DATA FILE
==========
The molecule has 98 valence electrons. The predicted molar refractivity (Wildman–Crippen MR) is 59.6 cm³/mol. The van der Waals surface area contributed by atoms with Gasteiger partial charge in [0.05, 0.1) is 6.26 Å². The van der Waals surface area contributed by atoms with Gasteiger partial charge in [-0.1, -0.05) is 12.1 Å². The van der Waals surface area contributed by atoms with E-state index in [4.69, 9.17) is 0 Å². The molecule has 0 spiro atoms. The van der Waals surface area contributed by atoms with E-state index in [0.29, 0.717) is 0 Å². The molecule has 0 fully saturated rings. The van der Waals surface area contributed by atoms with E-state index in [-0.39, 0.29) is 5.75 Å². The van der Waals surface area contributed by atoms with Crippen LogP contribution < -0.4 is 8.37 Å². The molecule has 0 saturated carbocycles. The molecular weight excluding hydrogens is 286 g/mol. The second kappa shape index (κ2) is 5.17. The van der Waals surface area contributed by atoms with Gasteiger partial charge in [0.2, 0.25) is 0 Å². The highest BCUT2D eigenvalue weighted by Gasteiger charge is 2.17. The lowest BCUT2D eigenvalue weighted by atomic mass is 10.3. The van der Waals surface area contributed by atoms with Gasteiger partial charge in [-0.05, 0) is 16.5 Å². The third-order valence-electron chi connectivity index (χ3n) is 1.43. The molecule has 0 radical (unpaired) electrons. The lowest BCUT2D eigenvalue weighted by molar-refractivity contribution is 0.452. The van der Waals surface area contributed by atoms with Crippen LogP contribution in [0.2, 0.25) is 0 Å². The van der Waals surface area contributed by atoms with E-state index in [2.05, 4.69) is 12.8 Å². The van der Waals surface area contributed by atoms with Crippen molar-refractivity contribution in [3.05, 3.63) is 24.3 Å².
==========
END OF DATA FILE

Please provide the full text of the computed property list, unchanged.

The molecule has 98 valence electrons. The predicted molar refractivity (Wildman–Crippen MR) is 59.6 cm³/mol. The van der Waals surface area contributed by atoms with Gasteiger partial charge in [0.05, 0.1) is 6.26 Å². The van der Waals surface area contributed by atoms with Gasteiger partial charge in [-0.1, -0.05) is 12.1 Å². The van der Waals surface area contributed by atoms with E-state index in [4.69, 9.17) is 0 Å². The molecule has 0 spiro atoms. The van der Waals surface area contributed by atoms with E-state index in [0.29, 0.717) is 0 Å². The molecule has 0 fully saturated rings. The van der Waals surface area contributed by atoms with E-state index in [-0.39, 0.29) is 5.75 Å². The van der Waals surface area contributed by atoms with Crippen LogP contribution < -0.4 is 8.37 Å². The molecule has 0 saturated carbocycles. The molecular weight excluding hydrogens is 286 g/mol. The second kappa shape index (κ2) is 5.17. The van der Waals surface area contributed by atoms with Gasteiger partial charge in [0.2, 0.25) is 0 Å². The highest BCUT2D eigenvalue weighted by Gasteiger charge is 2.17. The lowest BCUT2D eigenvalue weighted by atomic mass is 10.3. The van der Waals surface area contributed by atoms with Gasteiger partial charge in [-0.05, 0) is 16.5 Å². The third-order valence-electron chi connectivity index (χ3n) is 1.43. The molecule has 0 radical (unpaired) electrons. The lowest BCUT2D eigenvalue weighted by molar-refractivity contribution is 0.452. The van der Waals surface area contributed by atoms with Crippen LogP contribution in [0.2, 0.25) is 0 Å². The van der Waals surface area contributed by atoms with E-state index in [2.05, 4.69) is 12.8 Å². The van der Waals surface area contributed by atoms with Crippen molar-refractivity contribution in [3.05, 3.63) is 24.3 Å².